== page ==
The six-year effort by climate scientists and policy experts aims to fill gaps in knowledge about planet-warming emissions and help affected communities in Alaska.By Henry Fountain
Climate scientists, policy experts and environmental justice advocates on Monday announced a major project to better understand the contribution of thawing permafrost to global warming and to help Arctic communities cope with its effects.
Led by the Massachusetts-based Woodwell Climate Research Center, the 6-year, $41 million project will fill in gaps in monitoring across the Arctic of greenhouse gas emissions from thawing permafrost, currently a source of uncertainty in climate models. The project is financed by private donors, among them the billionaire philanthropist Mackenzie Scott.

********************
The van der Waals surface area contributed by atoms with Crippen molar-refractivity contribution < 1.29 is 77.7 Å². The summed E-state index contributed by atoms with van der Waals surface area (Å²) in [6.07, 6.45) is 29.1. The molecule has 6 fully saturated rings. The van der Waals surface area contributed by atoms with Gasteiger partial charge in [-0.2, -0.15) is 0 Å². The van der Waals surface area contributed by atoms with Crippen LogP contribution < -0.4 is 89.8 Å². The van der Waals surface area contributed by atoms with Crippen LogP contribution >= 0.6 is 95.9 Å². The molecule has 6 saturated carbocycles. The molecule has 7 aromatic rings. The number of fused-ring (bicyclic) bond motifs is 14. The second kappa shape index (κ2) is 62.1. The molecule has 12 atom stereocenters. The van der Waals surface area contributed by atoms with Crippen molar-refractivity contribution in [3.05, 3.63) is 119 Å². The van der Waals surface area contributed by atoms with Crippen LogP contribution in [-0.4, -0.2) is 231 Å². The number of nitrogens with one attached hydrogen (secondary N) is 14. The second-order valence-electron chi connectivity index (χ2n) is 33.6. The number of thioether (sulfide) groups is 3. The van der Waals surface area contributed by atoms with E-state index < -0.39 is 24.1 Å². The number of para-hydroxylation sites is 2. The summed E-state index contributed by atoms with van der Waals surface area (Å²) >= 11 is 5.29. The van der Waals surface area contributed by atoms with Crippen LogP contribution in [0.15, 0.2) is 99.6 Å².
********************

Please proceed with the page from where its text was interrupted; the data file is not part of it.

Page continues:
With the Belfer Center for Science and International Affairs at Harvard University and the Alaska Institute of Justice, the project will also develop policies to help mitigate the global impact of permafrost emissions and, locally in Alaska, assist Native communities that are struggling with thawing ground and problems that arise from it.
“A good part of this is science,” said Sue Natali, a permafrost researcher, director of the Arctic program at Woodwell and one of the leaders of the new project, called Permafrost Pathways. “But really, it’s important to us to be making sure that our science is actually useful and usable where it’s needed.”…